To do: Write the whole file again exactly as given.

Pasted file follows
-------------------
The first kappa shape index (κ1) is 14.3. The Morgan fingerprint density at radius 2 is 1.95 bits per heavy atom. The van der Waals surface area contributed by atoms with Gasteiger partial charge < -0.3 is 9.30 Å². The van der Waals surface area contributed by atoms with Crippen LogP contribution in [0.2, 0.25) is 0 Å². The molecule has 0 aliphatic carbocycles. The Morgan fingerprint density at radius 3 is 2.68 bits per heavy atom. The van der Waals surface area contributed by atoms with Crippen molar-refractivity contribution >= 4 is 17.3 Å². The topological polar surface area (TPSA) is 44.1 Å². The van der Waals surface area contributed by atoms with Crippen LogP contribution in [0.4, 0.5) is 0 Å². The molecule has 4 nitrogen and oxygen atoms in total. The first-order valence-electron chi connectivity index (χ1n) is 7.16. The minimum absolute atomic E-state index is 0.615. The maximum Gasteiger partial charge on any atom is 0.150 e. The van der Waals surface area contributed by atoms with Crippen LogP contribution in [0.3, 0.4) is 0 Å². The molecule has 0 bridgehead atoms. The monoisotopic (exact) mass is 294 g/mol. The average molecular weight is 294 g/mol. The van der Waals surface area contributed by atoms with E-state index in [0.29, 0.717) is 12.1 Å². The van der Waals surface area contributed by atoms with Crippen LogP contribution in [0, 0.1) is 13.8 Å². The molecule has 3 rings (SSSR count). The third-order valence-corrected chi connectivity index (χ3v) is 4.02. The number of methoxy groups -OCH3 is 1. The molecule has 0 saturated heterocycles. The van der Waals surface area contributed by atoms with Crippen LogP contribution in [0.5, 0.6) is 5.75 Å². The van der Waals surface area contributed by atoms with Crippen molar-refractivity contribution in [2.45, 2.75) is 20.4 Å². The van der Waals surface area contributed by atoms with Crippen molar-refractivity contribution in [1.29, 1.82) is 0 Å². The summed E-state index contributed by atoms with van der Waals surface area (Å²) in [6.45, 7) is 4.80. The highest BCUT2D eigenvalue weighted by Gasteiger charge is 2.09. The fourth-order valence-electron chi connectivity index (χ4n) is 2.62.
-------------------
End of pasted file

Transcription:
The first kappa shape index (κ1) is 14.3. The Morgan fingerprint density at radius 2 is 1.95 bits per heavy atom. The van der Waals surface area contributed by atoms with Gasteiger partial charge < -0.3 is 9.30 Å². The van der Waals surface area contributed by atoms with Crippen LogP contribution in [0.2, 0.25) is 0 Å². The molecule has 0 aliphatic carbocycles. The Morgan fingerprint density at radius 3 is 2.68 bits per heavy atom. The van der Waals surface area contributed by atoms with Crippen molar-refractivity contribution >= 4 is 17.3 Å². The topological polar surface area (TPSA) is 44.1 Å². The van der Waals surface area contributed by atoms with Crippen LogP contribution in [0.4, 0.5) is 0 Å². The molecule has 4 nitrogen and oxygen atoms in total. The first-order valence-electron chi connectivity index (χ1n) is 7.16. The minimum absolute atomic E-state index is 0.615. The maximum Gasteiger partial charge on any atom is 0.150 e. The van der Waals surface area contributed by atoms with Crippen LogP contribution in [0.3, 0.4) is 0 Å². The molecule has 0 bridgehead atoms. The monoisotopic (exact) mass is 294 g/mol. The average molecular weight is 294 g/mol. The van der Waals surface area contributed by atoms with E-state index in [0.29, 0.717) is 12.1 Å². The van der Waals surface area contributed by atoms with Crippen LogP contribution in [0, 0.1) is 13.8 Å². The molecule has 3 rings (SSSR count). The third-order valence-corrected chi connectivity index (χ3v) is 4.02. The number of methoxy groups -OCH3 is 1. The molecule has 0 saturated heterocycles. The van der Waals surface area contributed by atoms with Crippen LogP contribution in [0.5, 0.6) is 5.75 Å². The van der Waals surface area contributed by atoms with Crippen molar-refractivity contribution in [2.45, 2.75) is 20.4 Å². The van der Waals surface area contributed by atoms with Crippen molar-refractivity contribution in [1.29, 1.82) is 0 Å². The summed E-state index contributed by atoms with van der Waals surface area (Å²) in [6.45, 7) is 4.80. The highest BCUT2D eigenvalue weighted by Gasteiger charge is 2.09. The fourth-order valence-electron chi connectivity index (χ4n) is 2.62.